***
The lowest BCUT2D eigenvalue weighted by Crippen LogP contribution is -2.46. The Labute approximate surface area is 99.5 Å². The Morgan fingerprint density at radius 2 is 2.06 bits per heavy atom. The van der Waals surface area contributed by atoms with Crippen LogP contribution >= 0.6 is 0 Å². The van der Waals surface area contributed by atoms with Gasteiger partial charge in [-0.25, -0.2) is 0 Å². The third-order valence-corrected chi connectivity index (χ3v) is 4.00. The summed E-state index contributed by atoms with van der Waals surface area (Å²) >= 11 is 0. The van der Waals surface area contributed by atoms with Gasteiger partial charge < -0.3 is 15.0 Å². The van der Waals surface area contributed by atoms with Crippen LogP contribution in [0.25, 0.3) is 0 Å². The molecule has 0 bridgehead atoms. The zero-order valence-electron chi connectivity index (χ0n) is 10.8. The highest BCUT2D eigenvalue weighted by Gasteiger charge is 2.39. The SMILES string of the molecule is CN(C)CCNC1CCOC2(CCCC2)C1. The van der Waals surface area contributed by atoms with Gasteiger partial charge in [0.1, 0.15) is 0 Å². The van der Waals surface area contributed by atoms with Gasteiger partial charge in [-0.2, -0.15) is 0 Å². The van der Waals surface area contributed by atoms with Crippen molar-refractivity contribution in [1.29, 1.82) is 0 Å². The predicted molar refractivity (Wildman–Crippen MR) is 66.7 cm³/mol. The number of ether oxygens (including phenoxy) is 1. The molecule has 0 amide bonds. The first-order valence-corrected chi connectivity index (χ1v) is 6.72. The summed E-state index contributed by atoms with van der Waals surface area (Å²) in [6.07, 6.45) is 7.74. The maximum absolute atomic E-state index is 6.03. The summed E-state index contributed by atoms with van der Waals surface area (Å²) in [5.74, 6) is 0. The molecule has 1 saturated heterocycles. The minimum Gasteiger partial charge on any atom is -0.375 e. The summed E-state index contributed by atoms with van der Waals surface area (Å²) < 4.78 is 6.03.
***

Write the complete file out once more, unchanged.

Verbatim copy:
The lowest BCUT2D eigenvalue weighted by Crippen LogP contribution is -2.46. The Labute approximate surface area is 99.5 Å². The Morgan fingerprint density at radius 2 is 2.06 bits per heavy atom. The van der Waals surface area contributed by atoms with Crippen LogP contribution >= 0.6 is 0 Å². The van der Waals surface area contributed by atoms with Gasteiger partial charge in [-0.25, -0.2) is 0 Å². The third-order valence-corrected chi connectivity index (χ3v) is 4.00. The summed E-state index contributed by atoms with van der Waals surface area (Å²) >= 11 is 0. The van der Waals surface area contributed by atoms with Gasteiger partial charge < -0.3 is 15.0 Å². The van der Waals surface area contributed by atoms with Crippen LogP contribution in [0.25, 0.3) is 0 Å². The molecule has 0 bridgehead atoms. The zero-order valence-electron chi connectivity index (χ0n) is 10.8. The highest BCUT2D eigenvalue weighted by Gasteiger charge is 2.39. The SMILES string of the molecule is CN(C)CCNC1CCOC2(CCCC2)C1. The van der Waals surface area contributed by atoms with Gasteiger partial charge in [0.1, 0.15) is 0 Å². The van der Waals surface area contributed by atoms with Gasteiger partial charge in [-0.2, -0.15) is 0 Å². The van der Waals surface area contributed by atoms with Crippen molar-refractivity contribution in [1.29, 1.82) is 0 Å². The predicted molar refractivity (Wildman–Crippen MR) is 66.7 cm³/mol. The number of ether oxygens (including phenoxy) is 1. The molecule has 0 amide bonds. The first-order valence-corrected chi connectivity index (χ1v) is 6.72. The summed E-state index contributed by atoms with van der Waals surface area (Å²) in [6.07, 6.45) is 7.74. The maximum absolute atomic E-state index is 6.03. The summed E-state index contributed by atoms with van der Waals surface area (Å²) in [5.74, 6) is 0. The molecule has 1 saturated heterocycles. The minimum Gasteiger partial charge on any atom is -0.375 e. The summed E-state index contributed by atoms with van der Waals surface area (Å²) < 4.78 is 6.03.